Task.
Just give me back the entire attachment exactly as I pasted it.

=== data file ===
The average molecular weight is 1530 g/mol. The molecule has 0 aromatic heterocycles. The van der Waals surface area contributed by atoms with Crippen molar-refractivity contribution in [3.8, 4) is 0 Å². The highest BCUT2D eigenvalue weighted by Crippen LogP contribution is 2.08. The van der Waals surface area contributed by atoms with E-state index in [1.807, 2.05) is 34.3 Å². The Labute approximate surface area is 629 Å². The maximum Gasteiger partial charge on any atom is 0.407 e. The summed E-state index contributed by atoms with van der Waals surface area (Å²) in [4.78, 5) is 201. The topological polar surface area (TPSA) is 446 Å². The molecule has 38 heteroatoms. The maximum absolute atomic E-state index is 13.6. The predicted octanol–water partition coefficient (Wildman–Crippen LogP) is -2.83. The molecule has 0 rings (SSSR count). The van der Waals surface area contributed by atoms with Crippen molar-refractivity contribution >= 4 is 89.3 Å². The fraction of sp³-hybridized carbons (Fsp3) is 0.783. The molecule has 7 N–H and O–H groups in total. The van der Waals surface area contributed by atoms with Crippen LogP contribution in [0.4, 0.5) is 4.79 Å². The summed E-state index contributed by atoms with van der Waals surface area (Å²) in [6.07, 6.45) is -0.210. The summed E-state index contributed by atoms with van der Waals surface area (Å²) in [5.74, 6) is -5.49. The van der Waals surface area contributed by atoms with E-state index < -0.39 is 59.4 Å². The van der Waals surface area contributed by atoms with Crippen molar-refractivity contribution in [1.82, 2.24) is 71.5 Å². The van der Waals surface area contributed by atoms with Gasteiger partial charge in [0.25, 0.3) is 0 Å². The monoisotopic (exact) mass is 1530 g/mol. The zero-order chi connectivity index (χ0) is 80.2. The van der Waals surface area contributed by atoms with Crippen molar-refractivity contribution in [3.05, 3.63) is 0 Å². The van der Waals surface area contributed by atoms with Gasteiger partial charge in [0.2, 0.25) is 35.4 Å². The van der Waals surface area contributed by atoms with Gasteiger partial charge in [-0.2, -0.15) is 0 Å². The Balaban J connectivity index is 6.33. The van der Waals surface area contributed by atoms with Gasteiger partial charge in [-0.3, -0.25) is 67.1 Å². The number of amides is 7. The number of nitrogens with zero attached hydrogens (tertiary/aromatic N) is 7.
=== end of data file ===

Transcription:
The average molecular weight is 1530 g/mol. The molecule has 0 aromatic heterocycles. The van der Waals surface area contributed by atoms with Crippen molar-refractivity contribution in [3.8, 4) is 0 Å². The highest BCUT2D eigenvalue weighted by Crippen LogP contribution is 2.08. The van der Waals surface area contributed by atoms with E-state index in [1.807, 2.05) is 34.3 Å². The Labute approximate surface area is 629 Å². The maximum Gasteiger partial charge on any atom is 0.407 e. The summed E-state index contributed by atoms with van der Waals surface area (Å²) in [4.78, 5) is 201. The topological polar surface area (TPSA) is 446 Å². The molecule has 38 heteroatoms. The maximum absolute atomic E-state index is 13.6. The predicted octanol–water partition coefficient (Wildman–Crippen LogP) is -2.83. The molecule has 0 rings (SSSR count). The van der Waals surface area contributed by atoms with Crippen molar-refractivity contribution >= 4 is 89.3 Å². The fraction of sp³-hybridized carbons (Fsp3) is 0.783. The molecule has 7 N–H and O–H groups in total. The van der Waals surface area contributed by atoms with Crippen LogP contribution in [0.4, 0.5) is 4.79 Å². The summed E-state index contributed by atoms with van der Waals surface area (Å²) in [6.07, 6.45) is -0.210. The summed E-state index contributed by atoms with van der Waals surface area (Å²) in [5.74, 6) is -5.49. The van der Waals surface area contributed by atoms with E-state index < -0.39 is 59.4 Å². The van der Waals surface area contributed by atoms with Crippen molar-refractivity contribution in [1.82, 2.24) is 71.5 Å². The van der Waals surface area contributed by atoms with Gasteiger partial charge in [0.25, 0.3) is 0 Å². The monoisotopic (exact) mass is 1530 g/mol. The zero-order chi connectivity index (χ0) is 80.2. The van der Waals surface area contributed by atoms with Crippen molar-refractivity contribution in [3.05, 3.63) is 0 Å². The van der Waals surface area contributed by atoms with Gasteiger partial charge in [0.2, 0.25) is 35.4 Å². The van der Waals surface area contributed by atoms with Gasteiger partial charge in [-0.2, -0.15) is 0 Å². The Balaban J connectivity index is 6.33. The van der Waals surface area contributed by atoms with Gasteiger partial charge in [-0.3, -0.25) is 67.1 Å². The number of amides is 7. The number of nitrogens with zero attached hydrogens (tertiary/aromatic N) is 7.